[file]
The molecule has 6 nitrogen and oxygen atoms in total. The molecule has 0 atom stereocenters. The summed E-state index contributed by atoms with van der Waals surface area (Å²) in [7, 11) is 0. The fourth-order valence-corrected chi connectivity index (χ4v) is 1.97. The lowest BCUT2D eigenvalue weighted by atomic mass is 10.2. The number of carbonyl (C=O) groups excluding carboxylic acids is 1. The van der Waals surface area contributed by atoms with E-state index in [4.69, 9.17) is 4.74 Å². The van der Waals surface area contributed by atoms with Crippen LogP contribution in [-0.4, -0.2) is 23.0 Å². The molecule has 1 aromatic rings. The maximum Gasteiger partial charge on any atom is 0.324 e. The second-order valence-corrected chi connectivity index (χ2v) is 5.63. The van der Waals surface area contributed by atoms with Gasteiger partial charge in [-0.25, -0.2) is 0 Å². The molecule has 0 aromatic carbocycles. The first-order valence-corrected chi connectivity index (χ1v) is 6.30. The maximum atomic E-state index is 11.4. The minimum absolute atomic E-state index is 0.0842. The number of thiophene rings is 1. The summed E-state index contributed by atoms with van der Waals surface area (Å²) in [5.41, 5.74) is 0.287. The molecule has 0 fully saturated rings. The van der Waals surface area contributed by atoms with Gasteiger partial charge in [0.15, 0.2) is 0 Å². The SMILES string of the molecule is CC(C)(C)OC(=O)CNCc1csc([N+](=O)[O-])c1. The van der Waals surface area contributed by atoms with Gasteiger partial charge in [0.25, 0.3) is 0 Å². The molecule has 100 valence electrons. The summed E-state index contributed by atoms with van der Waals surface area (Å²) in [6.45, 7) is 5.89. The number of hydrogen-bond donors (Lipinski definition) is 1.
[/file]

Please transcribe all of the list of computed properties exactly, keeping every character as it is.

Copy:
The molecule has 6 nitrogen and oxygen atoms in total. The molecule has 0 atom stereocenters. The summed E-state index contributed by atoms with van der Waals surface area (Å²) in [7, 11) is 0. The fourth-order valence-corrected chi connectivity index (χ4v) is 1.97. The lowest BCUT2D eigenvalue weighted by atomic mass is 10.2. The number of carbonyl (C=O) groups excluding carboxylic acids is 1. The van der Waals surface area contributed by atoms with E-state index in [4.69, 9.17) is 4.74 Å². The van der Waals surface area contributed by atoms with Crippen LogP contribution in [-0.4, -0.2) is 23.0 Å². The molecule has 1 aromatic rings. The maximum Gasteiger partial charge on any atom is 0.324 e. The second-order valence-corrected chi connectivity index (χ2v) is 5.63. The van der Waals surface area contributed by atoms with Gasteiger partial charge in [-0.25, -0.2) is 0 Å². The molecule has 0 aromatic carbocycles. The first-order valence-corrected chi connectivity index (χ1v) is 6.30. The maximum atomic E-state index is 11.4. The minimum absolute atomic E-state index is 0.0842. The number of thiophene rings is 1. The summed E-state index contributed by atoms with van der Waals surface area (Å²) in [5.41, 5.74) is 0.287. The molecule has 0 fully saturated rings. The van der Waals surface area contributed by atoms with Gasteiger partial charge in [0.15, 0.2) is 0 Å². The SMILES string of the molecule is CC(C)(C)OC(=O)CNCc1csc([N+](=O)[O-])c1. The van der Waals surface area contributed by atoms with Gasteiger partial charge in [0.25, 0.3) is 0 Å². The molecule has 100 valence electrons. The summed E-state index contributed by atoms with van der Waals surface area (Å²) in [6.45, 7) is 5.89. The number of hydrogen-bond donors (Lipinski definition) is 1.